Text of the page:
Researchers discovered that mining sites in Austria relied on “outside sources” to deliver pre-prepared food to sustain the community. Plant remains from the mining site of Prigglitz-Gasteil in the Eastern Alps were examined by Dr Andreas Heiss and his colleagues at the Austrian Academy of Sciences.
It is believed the mining site of Prigglitz-Gasteil was active between the 11th and 9th Century BC.
Dr Heiss said: “The study identified a variety of cereal plant remains showing signs of various forms of processing, such as grinding and dehulling, but little evidence of plant remains discarded during processing, such as chaff, or of tools used to process the material.
“This suggests that much of the site’s cereal food was being processed and possibly cooked off-site before being delivered to the miners – and presents the idea of specific groups’ cuisine as an archaeobotanical topic worthy of further consideration, beyond simple plant remains.”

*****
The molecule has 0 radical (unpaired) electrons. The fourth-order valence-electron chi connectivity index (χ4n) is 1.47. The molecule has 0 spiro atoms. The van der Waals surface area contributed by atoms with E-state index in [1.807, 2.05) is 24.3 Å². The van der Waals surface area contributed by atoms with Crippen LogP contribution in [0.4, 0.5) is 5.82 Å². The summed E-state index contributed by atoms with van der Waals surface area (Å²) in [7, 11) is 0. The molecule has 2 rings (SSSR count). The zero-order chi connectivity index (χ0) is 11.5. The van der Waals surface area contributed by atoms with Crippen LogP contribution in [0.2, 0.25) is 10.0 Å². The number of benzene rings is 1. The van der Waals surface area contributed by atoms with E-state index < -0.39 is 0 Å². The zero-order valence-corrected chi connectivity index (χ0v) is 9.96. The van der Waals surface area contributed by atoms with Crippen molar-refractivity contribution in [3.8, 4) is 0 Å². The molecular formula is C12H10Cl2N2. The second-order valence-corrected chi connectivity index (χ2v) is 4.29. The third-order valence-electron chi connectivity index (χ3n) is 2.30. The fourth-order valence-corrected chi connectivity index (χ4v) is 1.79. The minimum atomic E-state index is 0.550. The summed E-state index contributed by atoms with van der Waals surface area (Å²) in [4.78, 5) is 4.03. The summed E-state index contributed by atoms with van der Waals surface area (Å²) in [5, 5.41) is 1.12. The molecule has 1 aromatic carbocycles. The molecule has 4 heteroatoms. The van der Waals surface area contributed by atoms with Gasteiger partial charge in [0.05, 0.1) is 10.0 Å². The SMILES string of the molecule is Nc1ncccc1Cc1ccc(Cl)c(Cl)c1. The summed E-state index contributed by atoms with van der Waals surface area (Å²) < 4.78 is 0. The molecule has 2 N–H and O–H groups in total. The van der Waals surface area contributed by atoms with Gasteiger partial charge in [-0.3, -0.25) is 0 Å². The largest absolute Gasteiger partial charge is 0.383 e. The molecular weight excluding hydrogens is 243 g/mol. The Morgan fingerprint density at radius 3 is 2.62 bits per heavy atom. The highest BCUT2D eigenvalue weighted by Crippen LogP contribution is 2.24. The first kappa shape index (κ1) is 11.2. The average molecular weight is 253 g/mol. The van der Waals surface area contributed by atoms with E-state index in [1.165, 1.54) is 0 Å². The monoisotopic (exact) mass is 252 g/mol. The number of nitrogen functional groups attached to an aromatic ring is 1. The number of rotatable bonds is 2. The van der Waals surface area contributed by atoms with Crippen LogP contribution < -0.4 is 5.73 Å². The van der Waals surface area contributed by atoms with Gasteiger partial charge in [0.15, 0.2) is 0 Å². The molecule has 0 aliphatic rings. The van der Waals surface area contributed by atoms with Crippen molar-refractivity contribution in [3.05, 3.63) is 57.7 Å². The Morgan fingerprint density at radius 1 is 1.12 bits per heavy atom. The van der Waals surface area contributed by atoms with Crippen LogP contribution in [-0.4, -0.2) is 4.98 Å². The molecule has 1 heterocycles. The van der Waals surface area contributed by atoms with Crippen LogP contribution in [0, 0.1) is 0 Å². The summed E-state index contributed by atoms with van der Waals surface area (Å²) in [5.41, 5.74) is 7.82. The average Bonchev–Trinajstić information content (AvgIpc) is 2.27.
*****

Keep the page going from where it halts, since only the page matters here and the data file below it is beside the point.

The study, published in the journal PLOS One, suggests that cereal plant remains at an Austrian mining site were processed but not originally on the site.
Dr Heiss explained that the results were found to match analyses of other Bronze Age mining sites of the Eastern Alps.
However, it still remains “unclear” exactly where the delivered food was being originally processed, whether in nearby farmlands or more distant sources.
The researchers hope further analysis will piece together the details of how specialised sites were provided with essential supplies.
The experts will continue to examine the cereal plant remains and cooking tools at Prigglitz-Gasteil and other sites.
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